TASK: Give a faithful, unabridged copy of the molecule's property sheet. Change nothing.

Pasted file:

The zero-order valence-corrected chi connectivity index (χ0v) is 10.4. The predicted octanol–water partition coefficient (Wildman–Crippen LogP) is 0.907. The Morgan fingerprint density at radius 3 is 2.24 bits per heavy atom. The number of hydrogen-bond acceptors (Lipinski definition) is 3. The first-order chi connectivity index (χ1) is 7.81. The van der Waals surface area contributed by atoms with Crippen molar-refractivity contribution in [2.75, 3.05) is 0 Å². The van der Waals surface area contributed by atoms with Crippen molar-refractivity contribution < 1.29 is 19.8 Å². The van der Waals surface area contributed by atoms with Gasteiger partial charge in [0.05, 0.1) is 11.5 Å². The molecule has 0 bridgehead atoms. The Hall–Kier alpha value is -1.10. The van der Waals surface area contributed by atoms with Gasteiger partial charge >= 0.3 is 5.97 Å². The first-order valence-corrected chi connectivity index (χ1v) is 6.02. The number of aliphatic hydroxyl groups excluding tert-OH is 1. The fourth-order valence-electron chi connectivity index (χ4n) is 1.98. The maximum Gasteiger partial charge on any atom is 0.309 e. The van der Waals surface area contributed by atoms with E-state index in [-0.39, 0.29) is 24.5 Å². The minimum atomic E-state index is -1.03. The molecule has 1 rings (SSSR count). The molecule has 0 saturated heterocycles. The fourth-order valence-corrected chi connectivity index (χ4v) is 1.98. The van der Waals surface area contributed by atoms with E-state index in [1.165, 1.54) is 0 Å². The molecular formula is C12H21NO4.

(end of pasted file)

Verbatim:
The zero-order valence-corrected chi connectivity index (χ0v) is 10.4. The predicted octanol–water partition coefficient (Wildman–Crippen LogP) is 0.907. The Morgan fingerprint density at radius 3 is 2.24 bits per heavy atom. The number of hydrogen-bond acceptors (Lipinski definition) is 3. The first-order chi connectivity index (χ1) is 7.81. The van der Waals surface area contributed by atoms with Crippen molar-refractivity contribution in [2.75, 3.05) is 0 Å². The van der Waals surface area contributed by atoms with Crippen molar-refractivity contribution < 1.29 is 19.8 Å². The van der Waals surface area contributed by atoms with Gasteiger partial charge in [0.05, 0.1) is 11.5 Å². The molecule has 0 bridgehead atoms. The Hall–Kier alpha value is -1.10. The van der Waals surface area contributed by atoms with Gasteiger partial charge >= 0.3 is 5.97 Å². The first-order valence-corrected chi connectivity index (χ1v) is 6.02. The number of aliphatic hydroxyl groups excluding tert-OH is 1. The fourth-order valence-electron chi connectivity index (χ4n) is 1.98. The maximum Gasteiger partial charge on any atom is 0.309 e. The van der Waals surface area contributed by atoms with E-state index in [-0.39, 0.29) is 24.5 Å². The minimum atomic E-state index is -1.03. The molecule has 1 rings (SSSR count). The molecule has 0 saturated heterocycles. The fourth-order valence-corrected chi connectivity index (χ4v) is 1.98. The van der Waals surface area contributed by atoms with E-state index in [1.165, 1.54) is 0 Å². The molecular formula is C12H21NO4.